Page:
Tuesday, June 11, 2019
Not Much Fizz in LaCroix Right Now

Wednesday, May 29, 2019
An Example of Calcbench, Excel, and Insight

Monday, May 20, 2019
Research Paper: Capex Spending

Thursday, May 16, 2019
Psst: Got Any Weed?

Wednesday, May 15, 2019
Open Letter: SEC Proposed Rule for BDCs

Friday, May 10, 2019
General Motors and Workhorse

Monday, May 6, 2019
How to Find Earnings Release Data

Tuesday, April 23, 2019
Following Restructuring Costs Over Time

Monday, April 22, 2019
Capex Spending: More Than You Might Think

Saturday, April 13, 2019
When AWS Takes Over the World

Thursday, April 11, 2019
Data Trends in Focus: Restructuring Costs

Sunday, April 7, 2019
How One Customer Crushed It With Calcbench

Thursday, April 4, 2019
TJX Shows Complexity of Leasing Costs Reporting

Tuesday, April 2, 2019
CEO Pay Ratios: Some 2018 Thoughts

Wednesday, March 27, 2019
Corporate Spending: Where It Goes, 2017 vs. 2018

Monday, March 25, 2019
Health Insurers: A Bit Winded?

Friday, March 22, 2019
Our New Master Class Video

Thursday, March 21, 2019
Tech Data’s Goodwill Adjustment

Tuesday, March 19, 2019
There’s Taxes, and There’s Taxes

Saturday, March 16, 2019
Adventures in Tax Cuts and Net Income

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New Ways to Analyze Competitor Data on Key Metrics

Earlier this month, the SEC outlined a series of topics that they expect to examine in the annual reporting period set to begin in 2015, with some of the priority areas including foreign taxes, business segments, goodwill and internal controls. Because these areas will be under additional scrutiny by the SEC, this information is of even greater interest to corporate finance, analysts, and regulators alike. 

So what will the SEC be looking at exactly? According to a piece by Noelle Knox in the Wall Street Journal’s CFO Journal based on a recent overview by an SEC official, the SEC wants to “see more descriptions and disclosures of foreign jurisdictions where companies do business, as well as pre-tax material earnings, statutory and effective tax rates, as well as management’s expectations for the region.”  In addition, the article mentions that regulators will be paying close attention to business segments and to goodwill. 

While some companies may already have a good grasp on this data, the majority do not.  It would be wise for firms to be getting ahead of the SEC’s plans and get a clear picture of how they appear in each of these areas, particularly in relation to their peer group.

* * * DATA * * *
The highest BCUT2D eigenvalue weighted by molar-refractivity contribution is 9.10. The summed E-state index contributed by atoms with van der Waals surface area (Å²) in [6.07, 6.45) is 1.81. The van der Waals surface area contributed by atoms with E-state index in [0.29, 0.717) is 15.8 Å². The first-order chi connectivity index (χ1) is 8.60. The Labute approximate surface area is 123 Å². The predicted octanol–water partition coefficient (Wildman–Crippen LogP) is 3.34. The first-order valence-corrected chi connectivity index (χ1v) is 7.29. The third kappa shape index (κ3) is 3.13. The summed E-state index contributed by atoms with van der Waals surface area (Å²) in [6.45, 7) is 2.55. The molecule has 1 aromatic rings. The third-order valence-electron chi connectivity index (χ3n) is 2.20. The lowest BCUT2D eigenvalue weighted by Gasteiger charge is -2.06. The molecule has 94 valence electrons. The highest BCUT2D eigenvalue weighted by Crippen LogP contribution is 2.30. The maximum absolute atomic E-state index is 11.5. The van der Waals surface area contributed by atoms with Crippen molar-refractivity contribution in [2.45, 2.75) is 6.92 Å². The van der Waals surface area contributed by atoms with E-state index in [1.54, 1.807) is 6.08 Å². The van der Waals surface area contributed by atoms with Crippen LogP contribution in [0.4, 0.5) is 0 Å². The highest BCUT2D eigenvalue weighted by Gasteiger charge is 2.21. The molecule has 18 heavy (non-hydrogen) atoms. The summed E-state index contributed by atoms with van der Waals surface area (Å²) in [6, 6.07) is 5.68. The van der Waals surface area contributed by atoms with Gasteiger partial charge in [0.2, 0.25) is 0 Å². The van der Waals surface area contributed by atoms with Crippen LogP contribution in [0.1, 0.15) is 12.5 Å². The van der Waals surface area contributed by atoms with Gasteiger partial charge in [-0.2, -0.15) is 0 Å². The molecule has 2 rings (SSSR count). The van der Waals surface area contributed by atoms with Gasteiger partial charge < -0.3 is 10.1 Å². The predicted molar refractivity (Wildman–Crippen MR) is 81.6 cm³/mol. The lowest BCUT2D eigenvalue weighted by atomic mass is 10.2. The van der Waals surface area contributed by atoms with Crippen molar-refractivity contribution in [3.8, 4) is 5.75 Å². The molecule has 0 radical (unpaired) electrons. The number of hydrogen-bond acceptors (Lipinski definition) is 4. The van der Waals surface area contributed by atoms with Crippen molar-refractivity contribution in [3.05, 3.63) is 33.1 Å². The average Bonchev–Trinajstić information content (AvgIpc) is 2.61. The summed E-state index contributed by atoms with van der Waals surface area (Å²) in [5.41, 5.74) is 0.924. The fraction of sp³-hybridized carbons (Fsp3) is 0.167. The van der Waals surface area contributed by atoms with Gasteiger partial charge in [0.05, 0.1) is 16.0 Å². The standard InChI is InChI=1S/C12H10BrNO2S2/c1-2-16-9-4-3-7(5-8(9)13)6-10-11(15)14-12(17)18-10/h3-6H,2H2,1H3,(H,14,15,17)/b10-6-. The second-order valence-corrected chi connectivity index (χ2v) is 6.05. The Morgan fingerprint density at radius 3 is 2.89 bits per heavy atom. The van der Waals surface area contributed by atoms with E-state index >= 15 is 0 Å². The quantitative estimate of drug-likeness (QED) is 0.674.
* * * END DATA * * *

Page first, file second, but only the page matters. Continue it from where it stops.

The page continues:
Unfortunately, this information can be quite challenging to obtain, as it generally requires hours of sifting through each company’s footnotes and disclosures. Calcbench has developed an affordable and easy-to-use financial analysis platform uniquely designed to get at this type of ‘hard-to-find’ data within seconds.  Our Footnote and Breakout Query tools give users access to information on any firm that files with the SEC, providing access to normalized data buried deep within company footnotes.

With just a few clicks within Calcbench’s platform, users can dive into Income Tax Notes, Goodwill balances and geographic or product segments for a custom group of companies. Registered users can access the Footnote Query or Breakout Query tools to get immediate access to this information.

Non-users are invited to sign up for a 2 week free trial of the complete Calcbench Premium Suite.  We encourage you to use our platform to extract this data on your firm and that of your competitors—and see for yourself how easy it can be to get access to this critical data.

Example of Revenue Breakdown by Geographic Segment – for Qualcomm FY 2013 


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Example of Goodwill by Operating Segment – for Merck FY 2013


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Example of a normalized data point on Foreign Taxes within the footnote under the Income Tax Note– for Phillips FY 2013


Access the Footnote Query tool to run your own analysis similar to this >> (login required)

To start a 2-week free trial to experience Calcbench’s affordable, easy-to-use platform, sign up now or contact us to learn more at or

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